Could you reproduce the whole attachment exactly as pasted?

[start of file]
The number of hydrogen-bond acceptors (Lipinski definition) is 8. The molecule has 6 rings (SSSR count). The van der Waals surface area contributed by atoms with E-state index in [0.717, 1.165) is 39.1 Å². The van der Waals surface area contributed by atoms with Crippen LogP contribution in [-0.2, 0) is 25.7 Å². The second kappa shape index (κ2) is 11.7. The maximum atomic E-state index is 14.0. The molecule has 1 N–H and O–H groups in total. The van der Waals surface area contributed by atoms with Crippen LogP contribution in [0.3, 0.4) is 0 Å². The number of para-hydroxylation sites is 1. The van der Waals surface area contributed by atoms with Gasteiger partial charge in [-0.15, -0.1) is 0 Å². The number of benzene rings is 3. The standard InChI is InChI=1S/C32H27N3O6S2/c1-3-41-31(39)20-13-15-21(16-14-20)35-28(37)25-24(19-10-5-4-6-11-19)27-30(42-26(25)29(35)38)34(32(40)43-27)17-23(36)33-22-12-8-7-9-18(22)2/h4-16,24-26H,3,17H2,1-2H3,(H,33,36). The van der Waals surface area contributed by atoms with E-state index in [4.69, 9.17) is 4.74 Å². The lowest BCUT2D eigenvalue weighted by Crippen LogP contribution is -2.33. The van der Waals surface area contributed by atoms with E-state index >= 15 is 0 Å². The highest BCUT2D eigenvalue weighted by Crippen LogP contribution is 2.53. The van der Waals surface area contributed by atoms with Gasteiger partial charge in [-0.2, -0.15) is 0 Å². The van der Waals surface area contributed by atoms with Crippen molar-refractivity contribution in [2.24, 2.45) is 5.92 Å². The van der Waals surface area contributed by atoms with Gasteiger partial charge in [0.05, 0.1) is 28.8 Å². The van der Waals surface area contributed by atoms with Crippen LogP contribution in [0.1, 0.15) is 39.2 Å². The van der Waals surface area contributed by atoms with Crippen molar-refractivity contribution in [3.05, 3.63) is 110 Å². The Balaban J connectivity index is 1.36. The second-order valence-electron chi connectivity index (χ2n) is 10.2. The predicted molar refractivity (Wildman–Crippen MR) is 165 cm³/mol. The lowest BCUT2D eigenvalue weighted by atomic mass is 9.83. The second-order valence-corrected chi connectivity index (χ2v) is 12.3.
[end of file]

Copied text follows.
The number of hydrogen-bond acceptors (Lipinski definition) is 8. The molecule has 6 rings (SSSR count). The van der Waals surface area contributed by atoms with E-state index in [0.717, 1.165) is 39.1 Å². The van der Waals surface area contributed by atoms with Crippen LogP contribution in [-0.2, 0) is 25.7 Å². The second kappa shape index (κ2) is 11.7. The maximum atomic E-state index is 14.0. The molecule has 1 N–H and O–H groups in total. The van der Waals surface area contributed by atoms with Crippen LogP contribution in [0.3, 0.4) is 0 Å². The number of para-hydroxylation sites is 1. The van der Waals surface area contributed by atoms with Gasteiger partial charge in [-0.15, -0.1) is 0 Å². The number of benzene rings is 3. The standard InChI is InChI=1S/C32H27N3O6S2/c1-3-41-31(39)20-13-15-21(16-14-20)35-28(37)25-24(19-10-5-4-6-11-19)27-30(42-26(25)29(35)38)34(32(40)43-27)17-23(36)33-22-12-8-7-9-18(22)2/h4-16,24-26H,3,17H2,1-2H3,(H,33,36). The van der Waals surface area contributed by atoms with E-state index in [4.69, 9.17) is 4.74 Å². The lowest BCUT2D eigenvalue weighted by Crippen LogP contribution is -2.33. The van der Waals surface area contributed by atoms with E-state index >= 15 is 0 Å². The highest BCUT2D eigenvalue weighted by Crippen LogP contribution is 2.53. The van der Waals surface area contributed by atoms with Gasteiger partial charge in [-0.2, -0.15) is 0 Å². The van der Waals surface area contributed by atoms with Crippen molar-refractivity contribution in [2.24, 2.45) is 5.92 Å². The van der Waals surface area contributed by atoms with Gasteiger partial charge in [0.05, 0.1) is 28.8 Å². The van der Waals surface area contributed by atoms with Crippen LogP contribution in [0.1, 0.15) is 39.2 Å². The van der Waals surface area contributed by atoms with Crippen molar-refractivity contribution in [3.05, 3.63) is 110 Å². The Balaban J connectivity index is 1.36. The second-order valence-electron chi connectivity index (χ2n) is 10.2. The predicted molar refractivity (Wildman–Crippen MR) is 165 cm³/mol. The lowest BCUT2D eigenvalue weighted by atomic mass is 9.83. The second-order valence-corrected chi connectivity index (χ2v) is 12.3.